There was a lot of trash talk when Hawkesbury Council met on September 12 and council agreed a review of the municipal waste management by-law needs to be done.
A report from Project Manager Jennifer Ashfield explains how municipal waste collection policy should meet the expectations of the Strategy for a Waste Free Ontario, including to provide for the diversion of food waste and organic material.
Currently, Hawkesbury is the only municipality in Prescott and Russell counties which does not place limits on garbage disposal. The town’s existing waste collection contract with Gilles R. Mayer Sanitation ends on December 31, 2022, and Ashfield recommended that the new collection contract reflect the requirements of the provincial strategy.
Councillor Antonios Tsourounakis asked about the advantages of using bins to collect residential trash instead of bags.
Ashfield said it is easier for collection workers and for the monitoring of limits on the amount of waste that may be collected. Ashfield also commented on how the bins look good along the streets on garbage day.
“The curb appeal is very good,” she said.
Ashfield said with bins, it is easier for collectors to use automatic collection – where the bins are picked up mechanically and contents dumped into the truck – so there is less work involved. Ashfield said limits also give residents flexibility on how often they put out their garbage, describing it as a “pay as you throw” arrangement.
As a comparison, Ashfield provided information from the Montréal West Island suburb of Beaconsfield, where automatic, fee-based collection has been adopted with weekly collection of food waste and support for home composting. Beaconsfield has gone from producing the second largest amount of waste per capita among municipalities on Montréal Island to being the municipality which produces the least amount of waste per capita.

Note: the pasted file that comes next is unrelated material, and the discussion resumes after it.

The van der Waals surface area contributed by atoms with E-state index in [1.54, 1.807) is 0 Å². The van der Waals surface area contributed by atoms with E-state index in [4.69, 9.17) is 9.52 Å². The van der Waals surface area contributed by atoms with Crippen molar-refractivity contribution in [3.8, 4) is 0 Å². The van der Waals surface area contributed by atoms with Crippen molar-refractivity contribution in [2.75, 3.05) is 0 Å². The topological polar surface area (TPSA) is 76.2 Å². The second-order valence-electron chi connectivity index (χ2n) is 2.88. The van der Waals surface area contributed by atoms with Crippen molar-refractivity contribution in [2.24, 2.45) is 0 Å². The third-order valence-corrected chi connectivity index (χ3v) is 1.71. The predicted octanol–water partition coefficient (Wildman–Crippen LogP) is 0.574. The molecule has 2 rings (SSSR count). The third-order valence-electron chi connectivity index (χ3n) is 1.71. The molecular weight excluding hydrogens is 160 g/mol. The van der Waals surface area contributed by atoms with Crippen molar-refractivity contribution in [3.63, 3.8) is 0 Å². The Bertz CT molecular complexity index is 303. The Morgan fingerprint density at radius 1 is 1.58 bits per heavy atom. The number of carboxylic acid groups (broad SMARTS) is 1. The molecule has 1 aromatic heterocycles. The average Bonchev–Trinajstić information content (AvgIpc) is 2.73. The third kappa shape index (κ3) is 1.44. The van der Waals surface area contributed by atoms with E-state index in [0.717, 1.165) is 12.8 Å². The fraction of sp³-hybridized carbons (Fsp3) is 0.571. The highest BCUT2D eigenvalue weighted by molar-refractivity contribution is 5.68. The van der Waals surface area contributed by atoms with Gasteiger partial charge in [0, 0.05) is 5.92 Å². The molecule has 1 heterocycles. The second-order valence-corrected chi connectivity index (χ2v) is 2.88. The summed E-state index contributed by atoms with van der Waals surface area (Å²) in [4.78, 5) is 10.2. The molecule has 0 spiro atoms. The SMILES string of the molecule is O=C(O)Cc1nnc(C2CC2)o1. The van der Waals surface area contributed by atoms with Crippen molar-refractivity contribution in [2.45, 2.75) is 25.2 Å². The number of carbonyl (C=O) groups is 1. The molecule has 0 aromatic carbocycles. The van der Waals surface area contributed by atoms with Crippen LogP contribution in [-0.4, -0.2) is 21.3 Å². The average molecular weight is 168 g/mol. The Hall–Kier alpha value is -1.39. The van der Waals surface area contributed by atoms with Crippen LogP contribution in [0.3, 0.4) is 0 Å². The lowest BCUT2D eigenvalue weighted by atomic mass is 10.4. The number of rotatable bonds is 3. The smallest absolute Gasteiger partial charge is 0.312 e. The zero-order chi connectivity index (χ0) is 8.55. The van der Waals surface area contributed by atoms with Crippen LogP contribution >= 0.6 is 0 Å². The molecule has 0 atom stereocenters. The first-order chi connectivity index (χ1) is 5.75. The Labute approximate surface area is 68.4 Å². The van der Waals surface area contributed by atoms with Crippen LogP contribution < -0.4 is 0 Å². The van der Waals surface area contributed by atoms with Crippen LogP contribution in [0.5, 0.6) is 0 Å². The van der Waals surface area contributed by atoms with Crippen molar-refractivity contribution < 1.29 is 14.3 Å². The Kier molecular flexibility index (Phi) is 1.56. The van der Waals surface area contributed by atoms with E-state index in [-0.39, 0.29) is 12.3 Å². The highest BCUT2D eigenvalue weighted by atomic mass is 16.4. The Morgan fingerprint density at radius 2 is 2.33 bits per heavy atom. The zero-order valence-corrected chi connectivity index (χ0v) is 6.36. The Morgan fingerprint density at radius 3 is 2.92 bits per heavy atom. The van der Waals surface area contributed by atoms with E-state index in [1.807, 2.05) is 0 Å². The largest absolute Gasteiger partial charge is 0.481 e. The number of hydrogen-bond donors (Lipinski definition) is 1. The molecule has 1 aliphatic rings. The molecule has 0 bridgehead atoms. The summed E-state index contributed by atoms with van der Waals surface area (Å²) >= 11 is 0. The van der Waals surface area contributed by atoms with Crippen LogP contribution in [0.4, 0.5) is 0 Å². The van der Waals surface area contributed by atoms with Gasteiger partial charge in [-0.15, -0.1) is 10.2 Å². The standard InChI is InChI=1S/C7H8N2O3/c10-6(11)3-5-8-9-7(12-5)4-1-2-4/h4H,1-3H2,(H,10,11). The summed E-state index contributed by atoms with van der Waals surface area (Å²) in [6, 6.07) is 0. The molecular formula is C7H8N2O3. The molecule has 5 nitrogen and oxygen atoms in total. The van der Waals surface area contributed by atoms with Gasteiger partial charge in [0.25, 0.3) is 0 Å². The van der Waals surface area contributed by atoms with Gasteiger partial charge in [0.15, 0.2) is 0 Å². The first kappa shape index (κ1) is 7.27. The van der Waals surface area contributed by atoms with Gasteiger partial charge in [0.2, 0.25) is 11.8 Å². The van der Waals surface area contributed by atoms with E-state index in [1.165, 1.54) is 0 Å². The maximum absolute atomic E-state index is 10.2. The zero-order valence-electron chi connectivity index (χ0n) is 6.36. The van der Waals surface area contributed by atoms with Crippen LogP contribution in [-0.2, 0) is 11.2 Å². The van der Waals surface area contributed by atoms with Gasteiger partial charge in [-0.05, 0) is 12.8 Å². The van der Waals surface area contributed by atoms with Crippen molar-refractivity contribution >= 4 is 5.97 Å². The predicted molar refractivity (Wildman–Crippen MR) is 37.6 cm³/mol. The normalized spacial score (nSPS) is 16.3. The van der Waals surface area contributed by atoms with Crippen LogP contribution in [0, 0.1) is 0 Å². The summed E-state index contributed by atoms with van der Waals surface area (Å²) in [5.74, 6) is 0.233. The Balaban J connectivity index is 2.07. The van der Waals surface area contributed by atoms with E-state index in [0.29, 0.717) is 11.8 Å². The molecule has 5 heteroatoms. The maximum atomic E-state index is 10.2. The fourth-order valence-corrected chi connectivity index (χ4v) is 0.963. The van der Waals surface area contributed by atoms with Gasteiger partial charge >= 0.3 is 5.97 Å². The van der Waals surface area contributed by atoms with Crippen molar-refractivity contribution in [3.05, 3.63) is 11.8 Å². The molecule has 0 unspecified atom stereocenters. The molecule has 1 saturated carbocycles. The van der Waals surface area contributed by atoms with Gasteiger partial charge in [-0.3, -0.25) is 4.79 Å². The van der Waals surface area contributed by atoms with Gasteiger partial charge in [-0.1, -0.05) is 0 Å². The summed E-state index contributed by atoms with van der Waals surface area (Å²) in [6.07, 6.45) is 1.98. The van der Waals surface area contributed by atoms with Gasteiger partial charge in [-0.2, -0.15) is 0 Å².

Councillor Robert Lefebvre commented how changes to waste collection in Hawkesbury could also be affected by upcoming changes to the recycling program across Ontario. The province is changing from the current municipal blue box system to a system, where producers of packaging are responsible for the cost and management of recycling. Lefebvre said good communication with residents about any changes to waste collection is important.
“Our existing law is obsolete,” remarked Councillor Lawrence Bogue. He said the changes are complex but necessary, and also called for good communication with residents.
Ashfield said a multi-year strategy is proposed, along with communication – particularly with condo and apartment owners.
“Essentially, are you prepared to submit a communication strategy for the population?” asked Mayor Paula Assaly. She also wants to be sure residents are well-informed of any changes to the waste collection program.
Ashfield said it is a technical process, with a series of steps, and a communication strategy can be developed with municipal departments. The changes and plan will be prepared in time for adoption at the next regular council meeting.
Assaly asked if there is an idea of how much it will cost for bins. Ashfield said quotes will be obtained.
“For the bins, that’s quite a cost for the moment,” said Interim Chief Administrative Officer Samuel Cardarelli.
“It’s a small price to pay for long-term gains,” he added.
The recommendation to proceed with the review Hawkesbury’s waste management by-law was moved by Bogue, seconded by Lefebvre, and adopted by council.